The California Endowment, in recognition and response to healthy food advocates and their efforts in Sacramento’s southern neighborhoods, such as Lemon Hill and Oak Park, picked up urban agriculture “in 2010 as a part of its Building Healthy Communities initiative, a 10-year strategic plan to boost health in 14 of the state’s communities that not only have poor health outcomes but also have the potential to change them in ways that create a ripple effect throughout the rest of the state.”
While community leaders and advocates continued their primary agenda for an increase of neighborhood participation in urban agriculture, their efforts were also directed towards youth programs in order to generate the next generation of advocates and additionally influence urban agriculture to be more diverse and inclusive in the future. A prime example of these youth programs is the Burbank Urban Garden at Luther Burbank High School, where the club meets four days a week after school and offers elective credits, allowing students to learn about seasonality, sustainability, crop rotation, and nutrition. The club members maintain their gardening space – which consists of a greenhouse, raised beds, and 40 fruit trees – and also hold annual plant sales.
However, despite recent efforts of promoting the positive effects of urban agriculture, there appeared to be deeply-rooted stigma among young people about farm work. For some African-Americans, agricultural labor was a burden to partake in considering the historical implications of slavery in the United States. For some Mexican-Americans and Hispanic-Americans, their older generation of family members were critical of it because they wanted their children to attend college.
Nonetheless, urban agriculture is on the rise and the vision for some advocates have recently shifted from creating opportunities for urban farming to assisting people in finding those opportunities, making it profitable, and building the business that they need to sustain it. Ever since Sacramento’s policies about urban agriculture have become less strict over the years, farmers’ markets have become frequent.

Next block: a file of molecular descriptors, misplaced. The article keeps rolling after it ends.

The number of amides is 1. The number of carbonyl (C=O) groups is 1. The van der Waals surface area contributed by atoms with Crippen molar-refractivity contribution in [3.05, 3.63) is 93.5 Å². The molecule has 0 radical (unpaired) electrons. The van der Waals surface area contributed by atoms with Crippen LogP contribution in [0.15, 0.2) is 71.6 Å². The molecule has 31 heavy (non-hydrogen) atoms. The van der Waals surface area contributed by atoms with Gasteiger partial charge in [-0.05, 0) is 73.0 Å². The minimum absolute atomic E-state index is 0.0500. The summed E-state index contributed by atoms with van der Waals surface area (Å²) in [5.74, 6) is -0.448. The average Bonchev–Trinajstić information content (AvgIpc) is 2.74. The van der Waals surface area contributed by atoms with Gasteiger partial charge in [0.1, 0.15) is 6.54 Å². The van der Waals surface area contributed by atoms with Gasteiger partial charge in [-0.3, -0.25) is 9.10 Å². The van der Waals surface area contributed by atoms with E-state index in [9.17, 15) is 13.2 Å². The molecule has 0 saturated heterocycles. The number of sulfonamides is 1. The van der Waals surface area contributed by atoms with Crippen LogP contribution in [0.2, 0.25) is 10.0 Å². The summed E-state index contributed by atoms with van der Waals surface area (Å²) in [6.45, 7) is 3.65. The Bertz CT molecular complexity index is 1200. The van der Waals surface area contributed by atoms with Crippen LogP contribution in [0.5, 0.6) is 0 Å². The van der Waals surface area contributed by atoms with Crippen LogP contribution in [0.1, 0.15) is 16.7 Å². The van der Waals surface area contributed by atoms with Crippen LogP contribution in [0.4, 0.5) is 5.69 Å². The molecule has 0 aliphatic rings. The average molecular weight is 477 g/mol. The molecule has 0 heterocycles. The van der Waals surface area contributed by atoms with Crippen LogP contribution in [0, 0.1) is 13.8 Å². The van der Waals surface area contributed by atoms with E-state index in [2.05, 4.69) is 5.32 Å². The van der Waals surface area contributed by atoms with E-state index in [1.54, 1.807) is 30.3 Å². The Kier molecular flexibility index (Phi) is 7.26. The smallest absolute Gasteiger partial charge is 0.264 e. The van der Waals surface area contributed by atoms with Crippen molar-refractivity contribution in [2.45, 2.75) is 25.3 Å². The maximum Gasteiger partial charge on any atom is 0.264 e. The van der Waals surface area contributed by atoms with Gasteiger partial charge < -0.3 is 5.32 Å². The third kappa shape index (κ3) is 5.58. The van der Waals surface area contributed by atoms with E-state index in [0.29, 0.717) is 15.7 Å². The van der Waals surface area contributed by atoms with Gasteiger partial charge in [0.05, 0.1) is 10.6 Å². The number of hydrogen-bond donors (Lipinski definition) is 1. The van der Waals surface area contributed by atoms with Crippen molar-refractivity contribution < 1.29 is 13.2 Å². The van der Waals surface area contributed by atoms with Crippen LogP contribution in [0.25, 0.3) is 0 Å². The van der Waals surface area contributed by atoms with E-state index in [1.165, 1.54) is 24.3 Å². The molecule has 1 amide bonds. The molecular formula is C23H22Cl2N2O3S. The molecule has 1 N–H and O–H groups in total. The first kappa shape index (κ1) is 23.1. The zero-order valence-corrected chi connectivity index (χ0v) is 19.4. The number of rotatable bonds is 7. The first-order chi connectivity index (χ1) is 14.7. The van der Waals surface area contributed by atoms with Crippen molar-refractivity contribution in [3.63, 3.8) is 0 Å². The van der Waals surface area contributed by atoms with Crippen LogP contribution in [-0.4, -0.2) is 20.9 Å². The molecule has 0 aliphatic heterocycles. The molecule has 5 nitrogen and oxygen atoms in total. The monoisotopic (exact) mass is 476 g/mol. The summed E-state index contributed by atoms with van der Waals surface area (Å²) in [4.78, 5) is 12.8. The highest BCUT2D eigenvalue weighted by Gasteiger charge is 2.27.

For more information of the case study by Heather Gehlert, click on the following link: http://s26107.pcdn.co/wp-content/uploads/bmsg_tce_bhc_from_farm_to_every_fork_sacramento_case_study2018-final-mid.pdf
A study published by researchers Anthony Bui, Matthew Coates, and Ellicott Matthay of the Journal of Epidemiology and Community Health found a new way to encourage police shooting accountability by calculating the average number of years lost in the lives of police shooting victims.
“Framing police violence as an important cause of deaths among young adults provides another valuable lens to motivate prevention efforts,” researchers wrote. “ [Years of Life Lost will] highlight that police violence disproportionately impacts young people, and the young people affected are disproportionately people of color.”
The researchers pulled data from the Guardian’s police shooting death database, The Counted, and found that in the 1,146 police killings in 2015 and the 1,092 in 2016, 51.5% were people of color. Different studies indicate that Black males between 15 and 34 years of age are 9 to 16 times more likely to be killed by police than any other race. Based on the ages and life expectancies of the victims, an average of 57,375 years of life was lost in 2015 and 54,754 in 2016.